An 88 Year Legacy
Since 1928, WVC has provided comprehensive, progressive and practical continuing education [CE] to veterinary professionals. The Association was founded in Logan, Utah as Intermountain Livestock Sanitary Association and was renamed Western Veterinary Conference in 1965. In 2014, the name was officially changed from Western Veterinary Conference to WVC.
Las Vegas, a premier destination for large conventions, has been home to WVC since 1963.
With the exception of a one-year cancellation due to a hotel fire, the Conference has met
annually and is now in its 88th year. Drawing participants from 50 states, six continents
and 43 countries, participants experience a variety of learning environments and can
choose from 1,000 continuing education hours in Avian & Exotics, Equine, Food Animal,
Practice Management, Small Animal and Veterinary Technician. Nearly 15,000 participants
convened at the Annual Conference in March 2016, the most in WVC’s history.
Over the years, WVC, a nonprofit 501(c)(3), has grown to expand its offerings and be the
preferred continuing education provider for the entire veterinary profession. Year-round
continuing education in the Oquendo Center grew to more than 30 courses in 2016 and
additional offsite courses and digital resources further expanded WVC offerings.
View our 2016 Annual Report for additional details about WVC.
Knowledge you can use now.
WVC is dedicated to providing quality continuing education to the veterinary community through an array of learning styles and environments. Our courses provide comprehensive, progressive and practical knowledge that can be applied immediately to the veterinary practice.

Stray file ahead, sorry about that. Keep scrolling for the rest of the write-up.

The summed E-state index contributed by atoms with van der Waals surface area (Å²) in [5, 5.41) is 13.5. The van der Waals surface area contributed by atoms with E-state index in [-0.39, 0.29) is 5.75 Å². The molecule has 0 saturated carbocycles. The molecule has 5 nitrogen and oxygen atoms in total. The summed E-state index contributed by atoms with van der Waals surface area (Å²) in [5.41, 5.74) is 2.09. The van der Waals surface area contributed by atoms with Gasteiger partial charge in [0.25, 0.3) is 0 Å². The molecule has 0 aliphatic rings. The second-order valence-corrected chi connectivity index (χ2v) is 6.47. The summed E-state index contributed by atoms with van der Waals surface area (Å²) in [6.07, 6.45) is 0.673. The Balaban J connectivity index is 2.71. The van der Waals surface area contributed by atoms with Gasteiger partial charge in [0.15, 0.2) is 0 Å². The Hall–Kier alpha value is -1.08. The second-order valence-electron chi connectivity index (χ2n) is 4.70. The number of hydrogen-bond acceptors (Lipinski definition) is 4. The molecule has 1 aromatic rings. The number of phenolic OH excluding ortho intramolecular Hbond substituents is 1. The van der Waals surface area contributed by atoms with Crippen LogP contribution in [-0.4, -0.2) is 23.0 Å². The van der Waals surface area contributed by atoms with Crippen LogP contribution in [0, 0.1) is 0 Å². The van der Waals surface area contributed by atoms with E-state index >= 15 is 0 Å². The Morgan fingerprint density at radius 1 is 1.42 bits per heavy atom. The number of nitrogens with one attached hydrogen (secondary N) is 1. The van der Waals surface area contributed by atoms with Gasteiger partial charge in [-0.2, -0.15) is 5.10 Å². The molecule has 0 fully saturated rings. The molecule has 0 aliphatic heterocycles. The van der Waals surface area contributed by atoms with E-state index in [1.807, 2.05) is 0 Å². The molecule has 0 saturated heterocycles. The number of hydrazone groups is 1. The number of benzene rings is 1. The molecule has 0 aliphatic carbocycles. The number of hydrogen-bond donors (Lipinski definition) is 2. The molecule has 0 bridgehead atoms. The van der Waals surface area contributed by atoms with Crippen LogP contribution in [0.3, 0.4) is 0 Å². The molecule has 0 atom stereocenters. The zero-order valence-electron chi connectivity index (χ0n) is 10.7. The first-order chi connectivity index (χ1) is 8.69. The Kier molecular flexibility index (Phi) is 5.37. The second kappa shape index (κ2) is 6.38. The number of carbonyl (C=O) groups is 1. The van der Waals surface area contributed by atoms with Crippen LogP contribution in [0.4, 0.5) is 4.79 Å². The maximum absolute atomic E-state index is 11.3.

To provide the highest quality year-round continuing education to veterinary health care professionals by engaging recognized authorities to deliver valuable information utilizing innovative and effective methodologies, that enhance animal and human health worldwide.
WVC has grown in size and expanded in scope for more than 80 years, since it was founded in 1928 in Logan, Utah. With a program that began as an Annual Conference, WVC is now a dedicated year-round source for continuing education that provides comprehensive, progressive and practical knowledge to veterinary practitioners and paraprofessionals.
In early 2009, WVC launched Oquendo Center, a 66,000-square-foot facility, and an evolution in veterinary training and education. Its amenities, from the 190-seat theater, flexible meeting space accommodating various capacities and fully equipped clinical and diagnostic laboratories, advance worldwide health solutions. Participants in Oquendo Center courses experience a variety of learning styles from hands-on labs and lectures to professional and career development workshops; as well as networking functions and special events. Located in the entertainment capital of the world, Oquendo Center is only minutes from the Las Vegas Strip.Take a Tour!
WVC provides a variety of resources, supplies, and staff time to local charities, in support of the Las Vegas community.
Supporting a Desert Native
Since 2014 WVC has worked with the Desert Tortoise Group to help control the domesticated tortoise population in Nevada. Domesticated tortoises live to be over 80 years old and often outlive their owners. They cannot return to the wild due to a variety of factors including the risk of infecting the local population with disease. The Oquendo Center hosts the Desert Tortoise Group several times a year for sterilization procedures, health checks, micro chipping, tagging, and more. To date, over 150 tortoises have been sterilized.
Staff participate in a variety of programs to donate gifts and food to local school children and military personnel and their K-9 colleagues, stationed overseas. They also have participated in the Three Square program which seeks to meet the needs of almost 300,000 food insecure people in the area.
The Oquendo Center staff work closely with local animal shelters and ensure that all animals spending time there leave with a better chance of adoption, having been sterilized, health checked, and, in some cases, socialized. Facility space is donated to nonprofit groups such as K-9 Medic, when the Center is not booked for other courses. Oquendo Center staff volunteer their own time to community vaccination events in low-income areas.